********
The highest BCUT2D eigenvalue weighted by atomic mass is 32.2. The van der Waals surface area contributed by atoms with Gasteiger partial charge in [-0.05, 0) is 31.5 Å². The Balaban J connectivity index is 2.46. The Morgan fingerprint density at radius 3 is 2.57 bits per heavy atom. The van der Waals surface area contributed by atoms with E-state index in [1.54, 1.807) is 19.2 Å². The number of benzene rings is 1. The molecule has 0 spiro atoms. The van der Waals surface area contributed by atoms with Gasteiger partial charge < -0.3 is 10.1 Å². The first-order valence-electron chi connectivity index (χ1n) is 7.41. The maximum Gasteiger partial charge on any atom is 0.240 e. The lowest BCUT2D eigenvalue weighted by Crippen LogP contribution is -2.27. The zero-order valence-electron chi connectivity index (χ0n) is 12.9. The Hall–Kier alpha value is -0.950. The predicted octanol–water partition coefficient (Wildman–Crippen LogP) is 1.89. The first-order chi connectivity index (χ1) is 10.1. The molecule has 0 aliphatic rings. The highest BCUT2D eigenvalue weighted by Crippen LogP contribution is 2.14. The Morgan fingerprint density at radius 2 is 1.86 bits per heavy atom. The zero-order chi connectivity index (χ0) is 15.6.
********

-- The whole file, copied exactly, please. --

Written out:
The highest BCUT2D eigenvalue weighted by atomic mass is 32.2. The van der Waals surface area contributed by atoms with Gasteiger partial charge in [-0.05, 0) is 31.5 Å². The Balaban J connectivity index is 2.46. The Morgan fingerprint density at radius 3 is 2.57 bits per heavy atom. The van der Waals surface area contributed by atoms with E-state index in [1.54, 1.807) is 19.2 Å². The number of benzene rings is 1. The molecule has 0 spiro atoms. The van der Waals surface area contributed by atoms with Gasteiger partial charge < -0.3 is 10.1 Å². The first-order valence-electron chi connectivity index (χ1n) is 7.41. The maximum Gasteiger partial charge on any atom is 0.240 e. The lowest BCUT2D eigenvalue weighted by Crippen LogP contribution is -2.27. The zero-order valence-electron chi connectivity index (χ0n) is 12.9. The Hall–Kier alpha value is -0.950. The predicted octanol–water partition coefficient (Wildman–Crippen LogP) is 1.89. The first-order chi connectivity index (χ1) is 10.1. The molecule has 0 aliphatic rings. The highest BCUT2D eigenvalue weighted by Crippen LogP contribution is 2.14. The Morgan fingerprint density at radius 2 is 1.86 bits per heavy atom. The zero-order chi connectivity index (χ0) is 15.6.